(Updates voting results in the second paragraph.)
Oct. 16 (Bloomberg) -- The United Auto Workers said 62 percent of its members have voted in favor of a tentative four- year labor agreement with Ford Motor Co. as of 8:30 p.m. New York time.
The union said 14,845 members at Ford had cast ballots in favor of the labor deal while 9,076 voted against. The UAW didn’t specify the percentage of Ford’s 40,600 hourly employees who have had a chance to vote. Balloting will run through Oct. 18.
The updated tally came after the union said UAW Local 600, the biggest Ford local union, had voted 62 percent to 38 percent in favor of the tentative agreement. Local 600 in 2009 voted against concessions, including a strike ban during this year’s labor negotiations. UAW members at a Claycomo, Missouri, plant also voted 88 percent in favor. The union posted the results on its Facebook page.
“This contract is close to a done deal,” said Harley Shaiken, labor professor at University of California at Berkeley. “Local 600 is pivotal because it’s the largest Ford local and is closely watched by other Ford locals. Both the size and visibility of Local 600 give this contract a major boost.”
Ford, based in Dearborn, Michigan, was the only U.S. automaker that faced the possibility of a strike in this year’s labor negotiations between the union and U.S. automakers. The UAW agreed to strike bans at General Motors Co. and Chrysler Group LLC as part of the U.S.-backed bankruptcies at the companies. Fiat SpA owns a majority of Chrysler.
“We remain optimistic that the tentative agreement will be approved,” Marcey Evans, a Ford spokeswoman, said today. Jimmy Settles, who heads the union’s Ford department, said in an e- mailed statement that he’s “very optimistic” the tentative contract will be ratified.
The proposed Ford agreement was rejected last week by Ford’s Chicago assembly plant, which builds the Taurus sedan and Explorer sport-utility vehicle, and a factory in Wayne, Michigan, that produces the Focus small car. A metal-stamping plant in Chicago and a parts plant in Saline, Michigan, also turned it down.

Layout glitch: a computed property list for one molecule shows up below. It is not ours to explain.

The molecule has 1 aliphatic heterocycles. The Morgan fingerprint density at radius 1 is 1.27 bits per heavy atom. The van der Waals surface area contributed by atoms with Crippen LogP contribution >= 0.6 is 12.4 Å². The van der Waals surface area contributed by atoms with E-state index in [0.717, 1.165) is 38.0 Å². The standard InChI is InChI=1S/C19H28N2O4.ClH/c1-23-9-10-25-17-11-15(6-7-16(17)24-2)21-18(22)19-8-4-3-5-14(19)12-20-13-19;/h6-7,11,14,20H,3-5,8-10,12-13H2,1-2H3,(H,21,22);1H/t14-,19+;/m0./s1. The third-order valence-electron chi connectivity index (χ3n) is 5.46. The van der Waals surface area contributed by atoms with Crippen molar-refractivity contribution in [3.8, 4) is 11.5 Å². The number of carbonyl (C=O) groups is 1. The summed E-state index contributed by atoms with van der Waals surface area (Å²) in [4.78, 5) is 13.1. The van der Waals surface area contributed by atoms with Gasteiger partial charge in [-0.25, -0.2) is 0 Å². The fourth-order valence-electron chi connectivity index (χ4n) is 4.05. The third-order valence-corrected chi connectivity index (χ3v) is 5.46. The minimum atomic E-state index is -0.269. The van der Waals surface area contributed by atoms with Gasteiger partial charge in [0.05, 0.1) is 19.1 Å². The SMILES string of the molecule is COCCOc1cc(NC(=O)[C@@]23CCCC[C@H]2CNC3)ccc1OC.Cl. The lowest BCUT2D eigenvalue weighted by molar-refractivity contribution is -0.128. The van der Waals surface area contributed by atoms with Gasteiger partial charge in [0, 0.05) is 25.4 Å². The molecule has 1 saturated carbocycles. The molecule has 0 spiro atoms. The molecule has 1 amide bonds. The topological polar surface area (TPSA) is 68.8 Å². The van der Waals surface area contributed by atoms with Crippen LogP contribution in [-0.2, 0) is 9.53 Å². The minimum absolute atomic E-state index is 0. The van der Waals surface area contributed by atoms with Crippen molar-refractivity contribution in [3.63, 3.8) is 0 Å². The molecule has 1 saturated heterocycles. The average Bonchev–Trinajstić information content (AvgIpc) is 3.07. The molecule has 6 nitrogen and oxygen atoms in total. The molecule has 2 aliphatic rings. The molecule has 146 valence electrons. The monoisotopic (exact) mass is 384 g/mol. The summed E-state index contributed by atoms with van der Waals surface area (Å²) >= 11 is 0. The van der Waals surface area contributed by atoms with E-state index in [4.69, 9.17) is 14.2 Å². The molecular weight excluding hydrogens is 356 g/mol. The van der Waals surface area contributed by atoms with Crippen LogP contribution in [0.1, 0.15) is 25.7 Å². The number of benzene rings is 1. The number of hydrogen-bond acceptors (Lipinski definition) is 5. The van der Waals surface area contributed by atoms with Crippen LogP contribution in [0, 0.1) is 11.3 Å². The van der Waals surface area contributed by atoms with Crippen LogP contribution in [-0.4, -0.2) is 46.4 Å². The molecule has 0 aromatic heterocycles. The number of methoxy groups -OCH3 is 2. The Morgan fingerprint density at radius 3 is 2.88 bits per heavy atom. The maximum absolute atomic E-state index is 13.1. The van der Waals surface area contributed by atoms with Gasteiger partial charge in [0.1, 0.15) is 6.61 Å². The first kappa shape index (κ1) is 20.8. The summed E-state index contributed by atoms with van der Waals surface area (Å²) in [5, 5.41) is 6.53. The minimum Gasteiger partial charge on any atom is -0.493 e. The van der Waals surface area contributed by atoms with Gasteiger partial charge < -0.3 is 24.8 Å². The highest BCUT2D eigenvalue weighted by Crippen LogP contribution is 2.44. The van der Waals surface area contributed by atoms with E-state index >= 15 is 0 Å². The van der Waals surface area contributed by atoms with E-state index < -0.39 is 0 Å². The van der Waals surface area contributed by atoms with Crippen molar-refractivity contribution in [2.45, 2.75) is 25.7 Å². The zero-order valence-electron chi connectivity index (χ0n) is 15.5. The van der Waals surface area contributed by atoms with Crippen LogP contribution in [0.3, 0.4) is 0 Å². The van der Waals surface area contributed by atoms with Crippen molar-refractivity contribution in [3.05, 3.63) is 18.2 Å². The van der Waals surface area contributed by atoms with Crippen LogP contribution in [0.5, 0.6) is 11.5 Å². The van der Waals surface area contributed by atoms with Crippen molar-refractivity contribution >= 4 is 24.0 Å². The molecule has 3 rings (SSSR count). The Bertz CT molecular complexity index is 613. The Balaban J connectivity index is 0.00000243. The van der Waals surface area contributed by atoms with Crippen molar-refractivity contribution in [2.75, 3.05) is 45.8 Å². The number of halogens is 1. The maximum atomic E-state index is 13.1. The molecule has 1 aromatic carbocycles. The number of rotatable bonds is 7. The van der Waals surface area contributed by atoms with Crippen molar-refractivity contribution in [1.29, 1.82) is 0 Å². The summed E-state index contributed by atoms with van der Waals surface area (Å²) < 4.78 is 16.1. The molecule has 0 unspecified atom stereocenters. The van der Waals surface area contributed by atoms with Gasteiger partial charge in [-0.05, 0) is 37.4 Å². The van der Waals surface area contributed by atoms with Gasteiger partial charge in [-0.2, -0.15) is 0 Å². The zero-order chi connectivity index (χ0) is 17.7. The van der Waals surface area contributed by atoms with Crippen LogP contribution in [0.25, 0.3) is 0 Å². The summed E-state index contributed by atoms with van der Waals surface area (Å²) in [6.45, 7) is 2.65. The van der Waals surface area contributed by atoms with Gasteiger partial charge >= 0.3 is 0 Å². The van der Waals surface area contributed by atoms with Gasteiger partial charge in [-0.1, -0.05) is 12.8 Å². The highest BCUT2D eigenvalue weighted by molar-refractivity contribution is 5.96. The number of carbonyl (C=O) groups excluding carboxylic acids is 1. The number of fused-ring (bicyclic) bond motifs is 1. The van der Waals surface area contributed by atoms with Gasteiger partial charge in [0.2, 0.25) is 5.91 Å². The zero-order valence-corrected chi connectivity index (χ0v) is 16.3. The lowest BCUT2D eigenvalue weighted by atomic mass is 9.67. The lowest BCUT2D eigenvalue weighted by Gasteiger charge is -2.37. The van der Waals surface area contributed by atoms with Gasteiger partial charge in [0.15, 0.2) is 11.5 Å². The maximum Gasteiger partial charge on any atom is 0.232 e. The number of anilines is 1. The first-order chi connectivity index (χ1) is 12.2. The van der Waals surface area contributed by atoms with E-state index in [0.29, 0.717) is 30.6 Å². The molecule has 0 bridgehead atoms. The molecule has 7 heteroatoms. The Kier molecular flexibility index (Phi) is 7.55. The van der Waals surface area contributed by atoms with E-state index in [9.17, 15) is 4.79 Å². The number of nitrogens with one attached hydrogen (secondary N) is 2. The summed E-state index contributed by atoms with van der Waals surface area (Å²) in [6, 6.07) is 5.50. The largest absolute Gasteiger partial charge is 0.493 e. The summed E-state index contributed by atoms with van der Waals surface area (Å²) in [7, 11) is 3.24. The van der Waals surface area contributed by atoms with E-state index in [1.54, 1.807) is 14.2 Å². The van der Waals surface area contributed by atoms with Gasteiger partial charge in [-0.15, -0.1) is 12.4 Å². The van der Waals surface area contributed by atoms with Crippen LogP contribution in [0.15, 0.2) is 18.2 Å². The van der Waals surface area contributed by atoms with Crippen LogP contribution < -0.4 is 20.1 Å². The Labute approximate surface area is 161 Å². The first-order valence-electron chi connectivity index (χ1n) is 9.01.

On Oct. 14, the overall vote total flipped to approval from rejection after workers at Ford’s Mustang factory in Flat Rock, Michigan, voted in favor of the proposed agreement along with an assembly plant in Minnesota and at a transmission factory in Livonia, Michigan. The Flat Rock factory is to get a second shift to produce the Fusion midsize sedan under the new contract.
“These latest votes reflect workers feeling this is a very good contract in very tough times,” Shaiken said. “If you’re one of the early plants that votes, you’ve got the luxury of saying no. If you’re one of the later plants, you’re looking at a strike.”
Ford has not had a national strike since 1976.
UAW President Bob King said Oct. 12 that he expected members to ratify the agreement reached with Ford on Oct. 4. The company pledged 12,000 new jobs, $6.2 billion in factory upgrades, and bonus and profit-sharing payments this year that total as much as $10,000 per worker. It won’t give raises for senior workers or restore cost-of-living pay increases workers gave up to help Ford survive.
‘Voting on Emotion’
“Times are obviously better for the company and the executives are getting raises, but they don’t want to give anything back to the workers,” Gary Walkowicz, a union official with Local 600 who led a “Vote No” campaign, said Oct. 13. “People feel they deserve more. There is a lot of anger out here.”
The UAW’s Settles, in his statement tonight, said Ford hourly employees had concluded the tentative accord was in their interest.
“The Ford workers voting early on in the process were voting on emotion, but workers in plants with voting later in the process had a chance to learn everything about the agreement and understood how much their votes counted,” Settles said in the e-mail.
Ford earned $9.28 billion in the past two calendar years after $30.1 billion in losses from 2006 through 2008. Ford Chief Executive Officer Alan Mulally’s 2010 compensation rose 48 percent to $26.5 million. Ford also awarded him more than $56 million in stock in March for leading the company’s turnaround.
“In early votes, you can vote your anger,” Shaiken said. “In later votes, you start asking, ’What are my options?’”
--Editors: Bill Koenig, Jamie Butters
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